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Should public opinion determine-or even influence-sentencing policy and practice? Should the punishment of criminal offenders reflect what the public regards as appropriate?
These deceptively simple questions conceal complex theoretical and methodological challenges to the administration of punishment. In the West, politicians have often answered these questions in the affirmative; penal reforms have been justified with direct reference to the attitudes of the public.
This is why the contention that politicians should bridge the gap between the public and criminal justice practice has widespread resonance. Criminal law scholars, for their part, have often been more reluctant to accept public input in penal practice, and some have even held that the idea of consulting public opinion constitutes a populist approach to punishment.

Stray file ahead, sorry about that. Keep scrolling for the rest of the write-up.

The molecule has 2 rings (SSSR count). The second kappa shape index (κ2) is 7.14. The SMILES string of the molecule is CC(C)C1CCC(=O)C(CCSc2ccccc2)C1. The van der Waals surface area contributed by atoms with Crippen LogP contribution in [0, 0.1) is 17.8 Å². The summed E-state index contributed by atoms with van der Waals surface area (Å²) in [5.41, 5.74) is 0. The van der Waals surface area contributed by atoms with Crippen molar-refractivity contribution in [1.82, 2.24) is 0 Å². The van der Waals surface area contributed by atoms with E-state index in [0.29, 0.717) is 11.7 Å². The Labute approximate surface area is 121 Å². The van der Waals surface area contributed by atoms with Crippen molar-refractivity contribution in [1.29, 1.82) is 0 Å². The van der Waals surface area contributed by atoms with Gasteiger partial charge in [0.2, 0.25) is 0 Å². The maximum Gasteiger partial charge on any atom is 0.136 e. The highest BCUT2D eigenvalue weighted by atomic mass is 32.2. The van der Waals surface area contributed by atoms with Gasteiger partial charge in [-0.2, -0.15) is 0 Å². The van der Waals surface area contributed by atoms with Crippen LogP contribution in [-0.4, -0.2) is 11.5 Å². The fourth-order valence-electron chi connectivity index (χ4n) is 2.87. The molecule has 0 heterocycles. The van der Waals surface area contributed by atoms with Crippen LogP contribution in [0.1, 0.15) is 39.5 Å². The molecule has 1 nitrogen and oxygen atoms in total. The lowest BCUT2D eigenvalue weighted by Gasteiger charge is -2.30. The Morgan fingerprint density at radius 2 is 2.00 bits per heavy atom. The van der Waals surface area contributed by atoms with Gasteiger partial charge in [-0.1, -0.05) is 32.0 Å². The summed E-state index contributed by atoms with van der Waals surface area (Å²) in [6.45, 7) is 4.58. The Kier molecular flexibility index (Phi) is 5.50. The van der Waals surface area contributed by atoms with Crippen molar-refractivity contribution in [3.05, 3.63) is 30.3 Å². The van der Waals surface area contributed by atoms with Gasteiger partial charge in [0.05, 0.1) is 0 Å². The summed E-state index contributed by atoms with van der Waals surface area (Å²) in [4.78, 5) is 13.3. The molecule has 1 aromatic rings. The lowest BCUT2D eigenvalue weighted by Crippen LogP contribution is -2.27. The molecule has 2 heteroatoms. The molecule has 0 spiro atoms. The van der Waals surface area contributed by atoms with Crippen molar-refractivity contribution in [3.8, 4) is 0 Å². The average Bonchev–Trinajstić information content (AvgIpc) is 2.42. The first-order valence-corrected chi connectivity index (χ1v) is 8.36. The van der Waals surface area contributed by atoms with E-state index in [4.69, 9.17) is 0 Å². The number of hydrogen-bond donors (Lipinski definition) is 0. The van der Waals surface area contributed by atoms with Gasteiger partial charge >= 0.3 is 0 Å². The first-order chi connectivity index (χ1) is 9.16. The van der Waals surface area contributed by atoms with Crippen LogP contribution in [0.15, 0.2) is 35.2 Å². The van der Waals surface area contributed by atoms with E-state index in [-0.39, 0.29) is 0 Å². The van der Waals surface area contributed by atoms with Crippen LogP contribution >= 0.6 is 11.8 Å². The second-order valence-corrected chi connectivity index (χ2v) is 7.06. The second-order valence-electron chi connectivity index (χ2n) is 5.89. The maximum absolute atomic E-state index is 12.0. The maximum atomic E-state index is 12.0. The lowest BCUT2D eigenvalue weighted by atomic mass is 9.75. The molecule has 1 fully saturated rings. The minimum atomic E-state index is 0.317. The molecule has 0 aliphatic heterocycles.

The purpose of this book is to examine the moral significance of public opinion for penal theory and practice. For the first time in a single volume the editors, Jesper Ryberg and Julian V. Roberts, have assembled a number of respected criminologists, philosphers, and legal theorists to address the various aspects of why and how public opinion should be reflected in the way the criminal justice system deals with criminals.
The chapters address the myriad complexities surrounding this issue by first weighing the justifications for incorporating public views into punishment practices and then considering the various ways this might be achieved through juries, prosecutors, restoratifve justice programs, and other means.